Anthony ZENO, Plaintiff–Appellee, v. PINE PLAINS CENTRAL SCHOOL DISTRICT, Defendant–Appellant.
During his freshman year of high school, plaintiff-appellee Anthony Zeno (“Anthony”) transferred to Stissing Mountain High School (“SMHS”) in Pine Plains, New York. SMHS was a part of defendant-appellant Pine Plains Central School District (the “District”). His fellow students harassed him for the next three-and-a-half years. He brought this action below, contending that the District was deliberately indifferent to his harassment. A jury found the District liable for violating Title VI of the Civil Rights Act of 1964 (“Title VI”) and awarded Anthony $1.25 million in damages.
The district court (Davison, Mag. J.)1 denied the District's motion for judgment as a matter of law pursuant to Fed.R.Civ.P. 50(b), but it granted remittitur of the jury award to $1 million. The District appeals. We affirm.
A. The Facts
We construe the facts in the light most favorable to Anthony. See, e.g., Townsend v. Benjamin Enters., Inc., 679 F.3d 41, 51 (2d Cir.2012).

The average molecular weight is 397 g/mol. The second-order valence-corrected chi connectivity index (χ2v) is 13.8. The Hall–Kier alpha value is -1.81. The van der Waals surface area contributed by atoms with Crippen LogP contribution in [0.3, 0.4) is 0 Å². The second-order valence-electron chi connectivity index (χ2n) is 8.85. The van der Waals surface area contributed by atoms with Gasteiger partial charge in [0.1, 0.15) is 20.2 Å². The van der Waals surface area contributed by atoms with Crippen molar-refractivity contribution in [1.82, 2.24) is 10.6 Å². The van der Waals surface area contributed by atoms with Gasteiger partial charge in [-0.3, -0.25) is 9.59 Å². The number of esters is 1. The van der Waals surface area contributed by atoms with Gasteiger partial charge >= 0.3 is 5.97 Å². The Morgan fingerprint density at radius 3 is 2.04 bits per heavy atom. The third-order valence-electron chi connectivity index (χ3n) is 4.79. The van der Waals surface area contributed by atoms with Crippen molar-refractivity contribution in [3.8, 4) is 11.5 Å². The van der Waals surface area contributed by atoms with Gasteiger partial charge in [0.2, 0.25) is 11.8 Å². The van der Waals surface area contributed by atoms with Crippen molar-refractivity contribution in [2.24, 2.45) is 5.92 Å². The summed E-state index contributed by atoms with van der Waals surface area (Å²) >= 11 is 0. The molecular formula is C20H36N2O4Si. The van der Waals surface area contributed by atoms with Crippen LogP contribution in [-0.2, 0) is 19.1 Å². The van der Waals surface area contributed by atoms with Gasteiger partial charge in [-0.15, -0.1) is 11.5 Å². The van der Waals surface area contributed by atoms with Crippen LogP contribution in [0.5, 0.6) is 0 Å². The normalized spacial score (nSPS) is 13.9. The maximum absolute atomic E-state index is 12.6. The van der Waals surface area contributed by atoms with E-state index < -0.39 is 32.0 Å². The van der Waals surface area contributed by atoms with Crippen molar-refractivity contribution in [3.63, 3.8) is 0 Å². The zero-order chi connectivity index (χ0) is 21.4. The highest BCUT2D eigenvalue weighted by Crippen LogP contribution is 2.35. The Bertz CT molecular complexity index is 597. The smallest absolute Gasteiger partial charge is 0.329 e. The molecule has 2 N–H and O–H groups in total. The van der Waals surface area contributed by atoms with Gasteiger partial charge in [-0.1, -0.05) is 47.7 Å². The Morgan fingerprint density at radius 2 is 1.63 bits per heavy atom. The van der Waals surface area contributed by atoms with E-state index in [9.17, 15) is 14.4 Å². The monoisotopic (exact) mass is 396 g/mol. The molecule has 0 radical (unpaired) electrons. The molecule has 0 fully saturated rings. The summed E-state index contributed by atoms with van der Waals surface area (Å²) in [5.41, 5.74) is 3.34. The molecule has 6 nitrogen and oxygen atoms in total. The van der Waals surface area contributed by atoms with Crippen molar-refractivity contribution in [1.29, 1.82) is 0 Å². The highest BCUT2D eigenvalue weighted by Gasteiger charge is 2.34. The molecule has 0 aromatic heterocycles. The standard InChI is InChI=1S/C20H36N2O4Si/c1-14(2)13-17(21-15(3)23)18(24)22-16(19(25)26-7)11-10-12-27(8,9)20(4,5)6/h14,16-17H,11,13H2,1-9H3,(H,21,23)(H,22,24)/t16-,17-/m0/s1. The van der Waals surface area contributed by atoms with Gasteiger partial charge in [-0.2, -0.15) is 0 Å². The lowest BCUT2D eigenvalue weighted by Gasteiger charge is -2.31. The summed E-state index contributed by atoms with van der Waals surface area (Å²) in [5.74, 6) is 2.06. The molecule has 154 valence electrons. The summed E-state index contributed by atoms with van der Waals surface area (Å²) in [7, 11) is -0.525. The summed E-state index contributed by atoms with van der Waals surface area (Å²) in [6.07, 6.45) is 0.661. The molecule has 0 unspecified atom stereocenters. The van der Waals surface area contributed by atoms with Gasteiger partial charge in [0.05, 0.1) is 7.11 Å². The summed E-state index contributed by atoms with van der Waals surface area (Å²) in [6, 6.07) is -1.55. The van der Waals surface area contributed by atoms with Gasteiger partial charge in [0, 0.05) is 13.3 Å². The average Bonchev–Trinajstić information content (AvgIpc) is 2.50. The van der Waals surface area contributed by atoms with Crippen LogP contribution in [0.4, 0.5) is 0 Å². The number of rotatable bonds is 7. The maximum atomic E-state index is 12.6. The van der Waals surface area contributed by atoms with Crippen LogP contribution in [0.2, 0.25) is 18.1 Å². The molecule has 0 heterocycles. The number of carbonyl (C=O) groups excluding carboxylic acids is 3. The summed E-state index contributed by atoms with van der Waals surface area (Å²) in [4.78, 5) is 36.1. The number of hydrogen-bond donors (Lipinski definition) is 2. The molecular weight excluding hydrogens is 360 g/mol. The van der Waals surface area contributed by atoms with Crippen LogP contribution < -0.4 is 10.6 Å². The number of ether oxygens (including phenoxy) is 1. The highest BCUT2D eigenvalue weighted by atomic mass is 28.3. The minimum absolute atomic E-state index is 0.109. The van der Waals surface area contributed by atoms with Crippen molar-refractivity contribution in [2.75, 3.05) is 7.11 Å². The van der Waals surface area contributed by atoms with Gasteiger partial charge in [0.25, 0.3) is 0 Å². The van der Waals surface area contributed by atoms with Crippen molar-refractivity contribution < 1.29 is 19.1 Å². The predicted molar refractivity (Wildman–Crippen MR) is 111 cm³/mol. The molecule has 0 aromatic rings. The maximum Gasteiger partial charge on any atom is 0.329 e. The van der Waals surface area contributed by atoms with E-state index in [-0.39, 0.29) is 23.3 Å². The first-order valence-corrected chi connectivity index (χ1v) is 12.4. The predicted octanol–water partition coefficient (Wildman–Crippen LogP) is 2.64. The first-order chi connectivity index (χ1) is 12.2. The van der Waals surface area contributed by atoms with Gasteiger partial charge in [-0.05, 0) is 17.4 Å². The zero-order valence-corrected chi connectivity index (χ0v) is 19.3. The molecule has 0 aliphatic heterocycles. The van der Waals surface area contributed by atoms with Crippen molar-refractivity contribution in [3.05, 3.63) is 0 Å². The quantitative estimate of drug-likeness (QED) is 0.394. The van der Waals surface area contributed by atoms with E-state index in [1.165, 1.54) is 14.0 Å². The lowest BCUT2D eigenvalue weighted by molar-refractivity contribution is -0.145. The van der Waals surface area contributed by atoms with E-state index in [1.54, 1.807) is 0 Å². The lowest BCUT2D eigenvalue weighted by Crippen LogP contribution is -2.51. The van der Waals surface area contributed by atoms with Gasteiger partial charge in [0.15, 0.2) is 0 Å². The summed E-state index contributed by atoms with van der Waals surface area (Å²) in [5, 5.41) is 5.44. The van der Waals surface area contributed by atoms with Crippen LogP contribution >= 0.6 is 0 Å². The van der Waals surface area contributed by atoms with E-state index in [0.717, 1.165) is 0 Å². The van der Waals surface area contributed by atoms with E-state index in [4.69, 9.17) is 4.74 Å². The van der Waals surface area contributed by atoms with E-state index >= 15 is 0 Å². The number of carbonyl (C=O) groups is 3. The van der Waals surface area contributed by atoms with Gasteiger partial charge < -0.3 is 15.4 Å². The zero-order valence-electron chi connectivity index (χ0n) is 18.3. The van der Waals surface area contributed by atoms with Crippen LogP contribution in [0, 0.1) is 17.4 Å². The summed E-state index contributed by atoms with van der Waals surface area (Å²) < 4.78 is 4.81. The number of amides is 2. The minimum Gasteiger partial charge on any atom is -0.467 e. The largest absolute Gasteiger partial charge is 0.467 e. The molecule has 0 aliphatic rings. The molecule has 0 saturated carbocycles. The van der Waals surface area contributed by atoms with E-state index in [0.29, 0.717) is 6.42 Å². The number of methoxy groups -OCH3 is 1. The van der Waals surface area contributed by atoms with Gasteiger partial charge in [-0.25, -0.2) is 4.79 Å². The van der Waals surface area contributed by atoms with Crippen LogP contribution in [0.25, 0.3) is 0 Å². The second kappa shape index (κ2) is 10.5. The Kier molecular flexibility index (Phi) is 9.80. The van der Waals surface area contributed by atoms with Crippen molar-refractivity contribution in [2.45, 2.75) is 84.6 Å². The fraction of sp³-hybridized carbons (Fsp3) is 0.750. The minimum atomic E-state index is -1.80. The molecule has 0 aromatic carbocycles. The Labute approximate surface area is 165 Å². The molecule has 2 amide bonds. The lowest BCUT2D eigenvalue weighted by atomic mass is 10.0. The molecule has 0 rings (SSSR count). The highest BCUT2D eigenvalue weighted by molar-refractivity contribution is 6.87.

1. Freshman Year (January 2005—June 2005)
In January 2005, when he was sixteen years old, Anthony moved from Long Island to Pine Plains, in Dutchess County. He enrolled at SMHS, a racially homogenous school where minorities represented less than five percent of the student population. For the several years preceding Anthony's enrollment, SMHS was devoid of bias-related disciplinary incidents. That changed after Anthony—who is dark-skinned and biracial (half-white, half-Latino)—began attending SMHS.
In February 2005, a few weeks after Anthony's arrival, a student—a stranger to Anthony—charged toward him, screaming that he would “rip [Anthony's] face off and ․ kick [his] ass,” and that “[w]e don't want your kind here.” Other students held the aggressor back, while unidentified students in the crowd called Anthony a “nigger” and told him to go back to where he came from.